Photo by Don Chadwick, 1992
This is a text written after unpacking Don's photo archive with him, and discovering the wealth of images that represent an important missing chapter in American Design History. We are working on a forthcoming publication of this work.
On Don Chadwick’s Photography
Published in Metropolis Magazine, January 2017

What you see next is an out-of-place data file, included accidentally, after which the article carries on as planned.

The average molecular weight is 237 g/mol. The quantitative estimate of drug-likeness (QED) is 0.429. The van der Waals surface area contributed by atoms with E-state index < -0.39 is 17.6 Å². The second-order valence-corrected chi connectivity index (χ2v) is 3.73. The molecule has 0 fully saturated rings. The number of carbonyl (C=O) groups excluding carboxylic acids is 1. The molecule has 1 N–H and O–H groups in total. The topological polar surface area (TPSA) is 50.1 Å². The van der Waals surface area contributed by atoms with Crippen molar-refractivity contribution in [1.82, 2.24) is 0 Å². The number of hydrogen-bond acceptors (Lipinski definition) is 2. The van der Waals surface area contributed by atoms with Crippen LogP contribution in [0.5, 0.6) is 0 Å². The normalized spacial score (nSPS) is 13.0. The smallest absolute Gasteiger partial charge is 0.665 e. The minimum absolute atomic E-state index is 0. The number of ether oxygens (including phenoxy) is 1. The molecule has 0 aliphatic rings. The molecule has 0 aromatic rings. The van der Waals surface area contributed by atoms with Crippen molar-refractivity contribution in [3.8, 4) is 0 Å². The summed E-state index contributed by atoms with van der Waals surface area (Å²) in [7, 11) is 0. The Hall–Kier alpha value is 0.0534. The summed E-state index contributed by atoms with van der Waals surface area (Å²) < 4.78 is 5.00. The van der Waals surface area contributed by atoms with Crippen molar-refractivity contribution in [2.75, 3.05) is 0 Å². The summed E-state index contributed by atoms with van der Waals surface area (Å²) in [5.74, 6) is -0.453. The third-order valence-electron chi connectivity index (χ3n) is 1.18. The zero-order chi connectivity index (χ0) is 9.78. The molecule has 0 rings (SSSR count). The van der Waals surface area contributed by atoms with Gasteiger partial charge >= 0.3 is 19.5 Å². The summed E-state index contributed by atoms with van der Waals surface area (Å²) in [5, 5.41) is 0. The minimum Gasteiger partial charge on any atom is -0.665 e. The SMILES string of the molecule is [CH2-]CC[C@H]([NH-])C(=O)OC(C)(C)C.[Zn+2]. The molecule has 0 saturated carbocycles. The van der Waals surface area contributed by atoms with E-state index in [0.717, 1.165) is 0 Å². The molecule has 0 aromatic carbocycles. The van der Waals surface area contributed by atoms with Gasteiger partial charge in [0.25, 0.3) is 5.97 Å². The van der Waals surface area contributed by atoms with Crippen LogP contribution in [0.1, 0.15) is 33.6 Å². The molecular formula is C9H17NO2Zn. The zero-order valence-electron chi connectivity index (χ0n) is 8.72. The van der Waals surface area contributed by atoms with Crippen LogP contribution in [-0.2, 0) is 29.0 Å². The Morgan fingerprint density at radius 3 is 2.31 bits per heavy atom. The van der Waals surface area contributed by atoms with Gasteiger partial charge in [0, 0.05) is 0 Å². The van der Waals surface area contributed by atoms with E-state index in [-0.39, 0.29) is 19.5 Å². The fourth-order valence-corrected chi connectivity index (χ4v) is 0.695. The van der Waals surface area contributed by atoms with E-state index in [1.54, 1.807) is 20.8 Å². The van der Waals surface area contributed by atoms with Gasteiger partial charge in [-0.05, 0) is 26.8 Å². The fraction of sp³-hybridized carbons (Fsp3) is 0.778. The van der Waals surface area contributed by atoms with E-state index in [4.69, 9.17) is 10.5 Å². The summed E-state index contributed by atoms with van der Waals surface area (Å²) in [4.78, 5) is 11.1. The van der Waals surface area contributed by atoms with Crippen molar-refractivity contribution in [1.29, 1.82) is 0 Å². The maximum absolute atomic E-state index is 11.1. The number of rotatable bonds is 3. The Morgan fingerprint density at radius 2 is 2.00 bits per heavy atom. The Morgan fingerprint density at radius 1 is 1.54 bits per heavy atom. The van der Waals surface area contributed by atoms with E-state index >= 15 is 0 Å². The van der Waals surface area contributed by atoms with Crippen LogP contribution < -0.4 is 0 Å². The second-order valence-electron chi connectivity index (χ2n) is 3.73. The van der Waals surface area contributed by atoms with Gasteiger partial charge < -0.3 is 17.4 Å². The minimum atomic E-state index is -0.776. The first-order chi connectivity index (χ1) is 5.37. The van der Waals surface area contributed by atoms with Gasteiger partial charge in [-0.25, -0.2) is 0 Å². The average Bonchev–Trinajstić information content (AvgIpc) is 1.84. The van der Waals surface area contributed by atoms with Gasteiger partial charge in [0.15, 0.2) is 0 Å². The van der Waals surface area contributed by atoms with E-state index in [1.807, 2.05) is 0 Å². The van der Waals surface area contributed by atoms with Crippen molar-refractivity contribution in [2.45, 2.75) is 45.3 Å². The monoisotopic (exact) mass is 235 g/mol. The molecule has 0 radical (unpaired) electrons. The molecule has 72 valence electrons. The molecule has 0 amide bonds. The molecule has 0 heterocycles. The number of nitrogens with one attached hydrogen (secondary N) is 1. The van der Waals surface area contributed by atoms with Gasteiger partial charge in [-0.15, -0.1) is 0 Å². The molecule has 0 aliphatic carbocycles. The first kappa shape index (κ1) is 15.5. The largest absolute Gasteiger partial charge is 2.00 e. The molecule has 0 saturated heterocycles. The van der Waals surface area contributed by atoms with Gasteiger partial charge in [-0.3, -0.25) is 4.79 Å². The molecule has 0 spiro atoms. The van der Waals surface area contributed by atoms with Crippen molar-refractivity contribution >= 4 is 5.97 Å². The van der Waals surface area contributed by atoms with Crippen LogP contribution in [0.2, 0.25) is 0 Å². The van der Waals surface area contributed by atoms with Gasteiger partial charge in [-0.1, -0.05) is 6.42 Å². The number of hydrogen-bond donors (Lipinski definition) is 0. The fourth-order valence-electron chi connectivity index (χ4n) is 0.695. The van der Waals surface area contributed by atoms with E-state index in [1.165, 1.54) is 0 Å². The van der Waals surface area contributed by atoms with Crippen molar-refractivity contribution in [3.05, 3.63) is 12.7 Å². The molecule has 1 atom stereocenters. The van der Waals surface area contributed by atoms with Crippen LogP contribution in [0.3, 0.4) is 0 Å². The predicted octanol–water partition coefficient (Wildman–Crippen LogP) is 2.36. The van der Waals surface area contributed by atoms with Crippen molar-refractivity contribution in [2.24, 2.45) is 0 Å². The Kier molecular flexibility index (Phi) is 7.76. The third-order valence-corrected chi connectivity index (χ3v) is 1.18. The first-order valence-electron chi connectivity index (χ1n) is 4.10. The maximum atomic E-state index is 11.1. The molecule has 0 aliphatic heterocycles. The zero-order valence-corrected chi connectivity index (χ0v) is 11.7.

Throughout his career, industrial designer Don Chadwick has taken photographs in Los Angeles—of structures in rail yards, the destruction caused by the 1961 Bel Air Fire and the 1992 Rodney King riots, storefronts, markets in parking lots—and used the camera to refine his eye and shape his approach to design. Chadwick’s photos capture the vivid textures of a city that has built its identity on the rubble of its own hasty and sometimes painful growth. George Nelson’s photographs of junkyards and Charles Eames’s snapshots of the circus (Chadwick is a fan of both) are similar bodies of research, but Chadwick’s America is a darker place, characterized by the Vietnam and Gulf Wars, increased racial tensions, cheaper building materials, and a widening income gap. From behind the camera, Chadwick has studied the dichotomy between things that are at once beautiful but disturbing and the resulting contradictions and tensions. As a designer he has conjured this tension by allowing technical elements—informed by racing bikes, engine components, and industrial tools—to remain raw and visible on his carefully proportioned chairs. Like his photos, Chadwick’s furniture keeps our attention taut between the beautiful and the disturbing and expands our notions of both.